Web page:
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Missing the point in the Shirley Sherrod incident

By now, most people have heard about the Shirley Sherrod-Andrew Breitbart-tea party-NAACP-racism scandal tape. In short, two parts of the tape were exposed at different times. It was a tape that allegedly disclosed racism within the NAACP. The Baltimore Sun claims that the racism charge was against Ms. Sherrod, and that if only the whole tape was disclosed it would show that she was explaining her transformation away from racism, and not that she was pleased with her previous actions of reverse discrimation against a white farmer ("Running scared at the USDA," editorial, July 23). Fox News and other news agencies also came to this same conclusion. The Obama administration fired her after seeing the first part of the tape out of fear of being upstaged and embarrassed by Fox News.

Everyone missed the point.

The reason the first part of the tape was emphasized wasn't to demonstrate that Ms. Sherrod was a racist but to show that there were members of the NAACP in the audience giving her their approval when she expressed her discriminatory intentions toward this white farmer; it showed the racist attitudes of some of those members, not of Ms. Sherrod. The second part of the tape had no bearing on the intentions of putting out the tape. Ms. Sherrod was only the stimulus; the audience was the focal point of the intentions of this tape. This is what Mr. Breitbart said he was trying to expose.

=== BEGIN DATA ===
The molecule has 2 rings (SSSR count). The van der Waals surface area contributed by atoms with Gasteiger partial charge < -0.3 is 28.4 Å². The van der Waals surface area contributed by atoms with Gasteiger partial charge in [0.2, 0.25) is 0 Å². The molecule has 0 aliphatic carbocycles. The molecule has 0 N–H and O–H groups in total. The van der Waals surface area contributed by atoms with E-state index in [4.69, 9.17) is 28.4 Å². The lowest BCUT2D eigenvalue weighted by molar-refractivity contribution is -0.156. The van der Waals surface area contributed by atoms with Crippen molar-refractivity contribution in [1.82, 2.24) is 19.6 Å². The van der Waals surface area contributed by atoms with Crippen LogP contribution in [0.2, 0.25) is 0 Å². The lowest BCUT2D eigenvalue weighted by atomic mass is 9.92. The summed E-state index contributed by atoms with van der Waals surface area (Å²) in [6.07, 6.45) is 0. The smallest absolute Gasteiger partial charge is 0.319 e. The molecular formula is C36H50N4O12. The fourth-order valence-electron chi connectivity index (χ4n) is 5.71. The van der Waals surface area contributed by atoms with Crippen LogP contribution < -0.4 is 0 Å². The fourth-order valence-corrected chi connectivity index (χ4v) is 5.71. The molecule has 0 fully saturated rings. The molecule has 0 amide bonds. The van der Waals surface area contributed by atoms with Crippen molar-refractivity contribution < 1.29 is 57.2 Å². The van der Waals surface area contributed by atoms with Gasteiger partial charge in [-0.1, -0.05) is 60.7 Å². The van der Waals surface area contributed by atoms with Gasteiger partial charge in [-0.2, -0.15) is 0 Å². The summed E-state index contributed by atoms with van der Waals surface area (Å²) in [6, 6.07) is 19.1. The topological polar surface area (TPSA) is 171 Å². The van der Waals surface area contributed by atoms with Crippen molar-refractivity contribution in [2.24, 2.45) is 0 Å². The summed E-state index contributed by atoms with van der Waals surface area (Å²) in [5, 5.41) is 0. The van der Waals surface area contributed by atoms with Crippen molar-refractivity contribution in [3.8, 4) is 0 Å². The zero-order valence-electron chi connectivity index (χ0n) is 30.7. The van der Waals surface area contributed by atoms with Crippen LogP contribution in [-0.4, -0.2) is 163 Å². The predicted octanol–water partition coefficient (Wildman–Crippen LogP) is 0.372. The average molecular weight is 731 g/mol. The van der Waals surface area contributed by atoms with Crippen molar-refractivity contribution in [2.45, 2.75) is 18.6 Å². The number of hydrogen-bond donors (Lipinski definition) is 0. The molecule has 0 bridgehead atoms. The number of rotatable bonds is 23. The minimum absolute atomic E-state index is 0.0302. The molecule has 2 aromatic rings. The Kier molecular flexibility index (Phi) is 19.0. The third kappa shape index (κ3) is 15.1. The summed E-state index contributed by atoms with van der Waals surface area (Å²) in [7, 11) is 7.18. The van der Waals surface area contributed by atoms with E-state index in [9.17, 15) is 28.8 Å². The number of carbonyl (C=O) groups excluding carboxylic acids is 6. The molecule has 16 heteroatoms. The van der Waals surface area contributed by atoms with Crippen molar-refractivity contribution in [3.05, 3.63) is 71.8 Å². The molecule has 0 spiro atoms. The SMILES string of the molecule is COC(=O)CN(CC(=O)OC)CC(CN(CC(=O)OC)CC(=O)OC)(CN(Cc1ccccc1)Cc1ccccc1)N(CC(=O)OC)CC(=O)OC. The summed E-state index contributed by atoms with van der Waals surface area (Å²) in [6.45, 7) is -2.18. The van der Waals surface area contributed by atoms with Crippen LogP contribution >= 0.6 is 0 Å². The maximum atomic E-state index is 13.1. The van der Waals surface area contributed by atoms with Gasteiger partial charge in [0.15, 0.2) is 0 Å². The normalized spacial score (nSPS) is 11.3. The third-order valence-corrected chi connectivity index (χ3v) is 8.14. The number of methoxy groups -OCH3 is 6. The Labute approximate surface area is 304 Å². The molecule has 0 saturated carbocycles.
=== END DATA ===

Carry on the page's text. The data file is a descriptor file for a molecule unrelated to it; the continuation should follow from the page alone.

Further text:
Ms. Sherrod was only a guest at the NAACP. Mr. Breitbart wanted to expose racism within the NAACP itself in retaliation for their claims of racism within the tea party. He had to know that a disclosure of the whole tape would disclose Ms. Sherrod's transformation; and if his intentions were to show her alleged racism, he would know it would obviously make him look like a fool. Thus, the only logical focal point was the reaction from the audience, who are members of the NAACP.

Even when Mr. Breitbart explained his intentions, people either did not hear him and jumped to the conclusion that Ms. Sherrod was the focal point of the tape; or when they did listen to him they rejected his claim, replacing it with their own bias, a bias that suited their sensitivities and fit their agenda. The subject of racism creates so much emotion that it clouds the judgment of far too many of us, including the so-called intellectuals and authority figures.

Donald Frost, Essex

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